There are effects, although they're rudimentary: Delay (not tempo-synched, unfortunately) and Chorus effect.

Effects.jpg

Three effects knobs cover delay time, delay wet/dry mix, and chorus wet/dry mix.

 

Plugiator has eight "slots" that can hold eight instruments, but you're limited to selecting one at a time - for example, you can't layer the LightWave and Minimax unless you have two Plugiators. Each plug-in has 100 presets allocated to it, with a total storage of 800 presets. However, there's a workaround if you want more presets: Load a single instrument into two slots, and each can have 100 different presets - 200 total. Also note that different instruments allow different numbers of voices: as few as ten for the Minimax to 91 for the B4000. I didn't find this to be a significant limitation.

Simple editing is done via a graphic matrix: Select a row of parameters with one knob, then tweak another knob to edit the parameter in a column.

MatrixMod.jpg

Front panel editing is a basic matrix, with five controls for real-time tweaking of factory-chosen key parameters.
 

However, these "real time" knobs adjust only five parameters for a given instrument - drawbars for the organ, filter cutoff/resonance/contour/attack/decay for the Minimax, etc. For any deep editing, you need to use the Plug-In Manager software.

 

TROUBLE AHEAD...

Getting Plugiator's Plug-In Manager software working on Windows was not a seamless experience due to issues with Adobe Flash, which is required for the software to run. To make a long story short, if you don't have Flash installed, all is well - Flash installs from the Plugiator distribution CD, and you're good to go. If after installing it some web sites don't play Flash animation, download the latest rev.

If Flash is installed, I found installation worked best with Windows if you un-installed Flash, removed the Flash folder from your Windows folder, and let the Plugiator CD install Flash (then update if needed). You'll know if your version of Flash has issues that require a workaround: The Plug-In Manager won't show instrument GUIs or the virtual, on-screen keyboard. From what I understand, troubleshooting info on this and other subjects will be posted on the Use Audio web site.

Once the software was running, it made working with Plugiator easy. Having a plug-in-like GUI for modifying parameters is wonderful, as is the ability to manage presets. And there's a bonus: You can go online and download additional presets if you're a registered user.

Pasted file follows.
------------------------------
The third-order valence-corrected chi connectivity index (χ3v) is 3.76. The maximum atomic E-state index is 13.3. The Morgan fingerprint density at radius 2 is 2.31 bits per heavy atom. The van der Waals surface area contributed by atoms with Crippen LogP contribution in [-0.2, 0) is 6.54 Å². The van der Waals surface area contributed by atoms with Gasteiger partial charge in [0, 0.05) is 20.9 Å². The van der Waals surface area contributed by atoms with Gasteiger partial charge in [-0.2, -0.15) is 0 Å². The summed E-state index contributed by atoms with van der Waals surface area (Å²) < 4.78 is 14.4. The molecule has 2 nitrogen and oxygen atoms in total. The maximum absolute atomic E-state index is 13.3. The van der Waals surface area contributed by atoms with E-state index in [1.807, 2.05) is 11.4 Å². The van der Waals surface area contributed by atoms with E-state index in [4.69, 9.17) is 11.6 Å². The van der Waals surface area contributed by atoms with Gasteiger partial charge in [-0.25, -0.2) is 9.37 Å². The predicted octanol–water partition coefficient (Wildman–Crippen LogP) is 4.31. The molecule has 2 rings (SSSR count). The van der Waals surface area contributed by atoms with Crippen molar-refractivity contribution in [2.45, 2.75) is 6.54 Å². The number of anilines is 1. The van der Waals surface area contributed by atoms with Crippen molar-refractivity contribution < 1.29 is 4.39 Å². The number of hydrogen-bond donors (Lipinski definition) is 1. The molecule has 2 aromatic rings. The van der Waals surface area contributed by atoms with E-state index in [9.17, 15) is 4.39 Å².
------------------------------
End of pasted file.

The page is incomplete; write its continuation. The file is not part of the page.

Plug-In Manager.jpg

The cross-platform Plug-In Manager software can manage presets, provide GUIs for instruments, monitor the MIDI stream, and more.
 

The one thing it appears you can't do is run the Plug-In Manager while you're also running a DAW, as they'll fight over who gets to control the ports. But there's a simple workaround: Use a MIDI loopback applet, like MIDI Yoke. The manual describes how to do this in detail.

 

CONCLUSIONS

I'm not a neophyte at tech topics, but the Flash-meets-Windows thing did stump me for a while. Nonetheless, after figuring that out, I was able to get Plugiator working with both Windows and Mac machines - another advantage to a platform-independent device. Having all that horsepower in a little box that fits on your desktop is pretty cool, too.

But of course, the ultimate question is what does it sound like - and it sounds fine indeed. The Minimax is a little dated compared to the newer synths, but even so, it has a sweetly aggressive sound that's very "analog." The B4000 is suitably funky, and the digital synths have a welcome clarity. I always liked the Scope synths, and being able to take them "out of the box" - or even out of my studio - is something I really appreciate.

Overall, Plugiator is a gem: There's serious cost-effectiveness, sound quality, ease of use, and low latency...with editing software to complete the package. Plugiator might not be a household word yet, but this unassuming little box delivers major bang for the buck.

 

 

CraigGuitarVertical.jpgCraig Anderton is Editor Emeritus of Harmony Central. He has played on, mixed, or produced over 20 major label releases (as well as mastered over a hundred tracks for various musicians), and written over a thousand articles for magazines like Guitar Player, Keyboard, Sound on Sound (UK), and Sound + Recording (Germany). He has also lectured on technology and the arts in 38 states, 10 countries, and three languages.